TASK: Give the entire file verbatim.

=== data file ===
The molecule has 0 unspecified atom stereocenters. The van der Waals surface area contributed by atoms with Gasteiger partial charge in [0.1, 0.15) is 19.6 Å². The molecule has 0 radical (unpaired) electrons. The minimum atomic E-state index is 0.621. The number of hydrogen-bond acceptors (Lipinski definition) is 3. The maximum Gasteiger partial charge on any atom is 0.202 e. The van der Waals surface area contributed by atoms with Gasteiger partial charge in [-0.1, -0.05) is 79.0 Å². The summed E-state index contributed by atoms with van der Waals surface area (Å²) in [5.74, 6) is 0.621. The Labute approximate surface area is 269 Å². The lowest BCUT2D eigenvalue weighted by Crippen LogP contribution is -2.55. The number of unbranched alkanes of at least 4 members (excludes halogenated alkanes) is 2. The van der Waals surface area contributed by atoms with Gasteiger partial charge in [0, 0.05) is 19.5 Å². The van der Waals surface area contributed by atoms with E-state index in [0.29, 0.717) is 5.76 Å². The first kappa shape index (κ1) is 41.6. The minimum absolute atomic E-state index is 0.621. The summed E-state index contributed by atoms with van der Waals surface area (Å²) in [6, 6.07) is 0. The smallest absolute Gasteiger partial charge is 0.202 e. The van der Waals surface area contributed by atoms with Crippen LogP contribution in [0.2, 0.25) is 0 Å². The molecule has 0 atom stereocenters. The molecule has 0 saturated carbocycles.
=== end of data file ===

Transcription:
The molecule has 0 unspecified atom stereocenters. The van der Waals surface area contributed by atoms with Gasteiger partial charge in [0.1, 0.15) is 19.6 Å². The molecule has 0 radical (unpaired) electrons. The minimum atomic E-state index is 0.621. The number of hydrogen-bond acceptors (Lipinski definition) is 3. The maximum Gasteiger partial charge on any atom is 0.202 e. The van der Waals surface area contributed by atoms with Gasteiger partial charge in [-0.1, -0.05) is 79.0 Å². The summed E-state index contributed by atoms with van der Waals surface area (Å²) in [5.74, 6) is 0.621. The Labute approximate surface area is 269 Å². The lowest BCUT2D eigenvalue weighted by Crippen LogP contribution is -2.55. The number of unbranched alkanes of at least 4 members (excludes halogenated alkanes) is 2. The van der Waals surface area contributed by atoms with Gasteiger partial charge in [0, 0.05) is 19.5 Å². The van der Waals surface area contributed by atoms with E-state index in [0.29, 0.717) is 5.76 Å². The first kappa shape index (κ1) is 41.6. The minimum absolute atomic E-state index is 0.621. The summed E-state index contributed by atoms with van der Waals surface area (Å²) in [6, 6.07) is 0. The smallest absolute Gasteiger partial charge is 0.202 e. The van der Waals surface area contributed by atoms with Crippen LogP contribution in [0.2, 0.25) is 0 Å². The molecule has 0 atom stereocenters. The molecule has 0 saturated carbocycles.